DIRECTOR: Austin Reading
WRITER: Vikram Weet
Madison, her boyfriend Jake, and her best friend Izzy decide to break into Madison's childhood home. Madison has decided to return to her childhood home as she wants to grab some of her possessions that were left behind after her mother had become mentally unstable and tried to murder her as a baby. The house is being demolished, and her return will soon awaken the house trapping the three of them inside of it.
Where do you begin with a movie like Darkness Rising? Looking at the poster for the film, I thought I was in for an absolute mind melt. The poster has elements of Stairs by M.C. Escher, the vastness of space and time, a forest, and a woman with murky black eyes. It genuinely looked bizarre. I expected something special. I didn't watch any trailers before going into the movie as I didn't want to spoil anything about this film. I hoped for something that would break the mould.
Darkness Rising is nothing like I thought it would be, it's sadly littered with problems. This is a movie that has some intriguing ideas at its centre but can't execute a single one of them. After I finished watching the film. I thought, to myself, what the hell did I just watch. If this was a film that a studio released. It would be the sort of film that studios would drop into a January time slot with no critic screening and pray to god that they make their money back opening weekend.
I'll start with the first problem that I had with Darkness Rising. The film is bookended by two scenes that are connected but make no sense by the time that the end of the movie rolls around. They involve a little girl and her father who is played by the great Ted Raimi. The opening scene see's them frolicking through the woods, and they both end up witnessing something horrible. While it eventually reveals a connection to the main character at the end and what they observe. It feels like it makes absolutely no sense. This happens a lot throughout the film.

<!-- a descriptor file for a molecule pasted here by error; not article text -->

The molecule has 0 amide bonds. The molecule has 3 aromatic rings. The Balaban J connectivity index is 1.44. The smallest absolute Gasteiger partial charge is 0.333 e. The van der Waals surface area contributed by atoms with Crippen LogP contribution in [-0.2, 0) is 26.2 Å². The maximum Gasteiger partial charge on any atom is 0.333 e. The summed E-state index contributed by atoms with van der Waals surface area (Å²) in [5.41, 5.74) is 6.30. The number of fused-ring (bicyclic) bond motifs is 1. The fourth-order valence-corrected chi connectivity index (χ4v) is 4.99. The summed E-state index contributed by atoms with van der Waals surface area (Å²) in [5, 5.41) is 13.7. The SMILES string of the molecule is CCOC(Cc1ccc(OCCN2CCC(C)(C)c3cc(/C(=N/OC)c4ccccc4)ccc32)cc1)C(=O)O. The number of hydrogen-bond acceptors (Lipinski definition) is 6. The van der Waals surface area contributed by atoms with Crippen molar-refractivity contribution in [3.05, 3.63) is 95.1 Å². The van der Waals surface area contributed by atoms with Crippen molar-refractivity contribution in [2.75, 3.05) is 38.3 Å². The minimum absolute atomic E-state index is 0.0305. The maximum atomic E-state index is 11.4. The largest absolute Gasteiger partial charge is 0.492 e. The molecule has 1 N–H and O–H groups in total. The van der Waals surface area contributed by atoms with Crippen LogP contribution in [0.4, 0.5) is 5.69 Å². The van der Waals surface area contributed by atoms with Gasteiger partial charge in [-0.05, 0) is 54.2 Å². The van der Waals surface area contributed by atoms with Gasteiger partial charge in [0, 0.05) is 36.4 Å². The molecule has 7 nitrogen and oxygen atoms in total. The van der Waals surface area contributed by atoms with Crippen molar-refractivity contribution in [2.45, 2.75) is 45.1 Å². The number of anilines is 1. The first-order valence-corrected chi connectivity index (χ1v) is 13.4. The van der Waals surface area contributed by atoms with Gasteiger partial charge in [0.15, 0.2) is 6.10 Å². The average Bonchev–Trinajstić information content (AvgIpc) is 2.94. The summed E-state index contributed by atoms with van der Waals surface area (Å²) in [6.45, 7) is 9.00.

Another glaring plot hole that is never explained comes down to the childhood home and entire setting of the movie. The house is clearly its own entity. It makes people see their greatest fears. It also makes people kill and torture themselves. However, when all three of our main characters break in after they return to the house, it's all boarded up. Yet, it's in pristine condition when they enter it. There is no explanation as to why the house hasn't had homeless living in it. Why haven't burglars broken in and stolen the contents? It seems very unlikely.
The film introduces many different elements but never explains a single one of them. We have a dog that guards the house. It can reanimate and come back from the dead when killed and can transport to any part of the grounds outside the house when our three main characters try to escape. The house is also surrounded by a forcefield. We have the number five introduced as the number that an ancient evil needs to bring on something evil, but all of these elements amount to nothing in the end. You'll be left scratching your head instead of getting answers.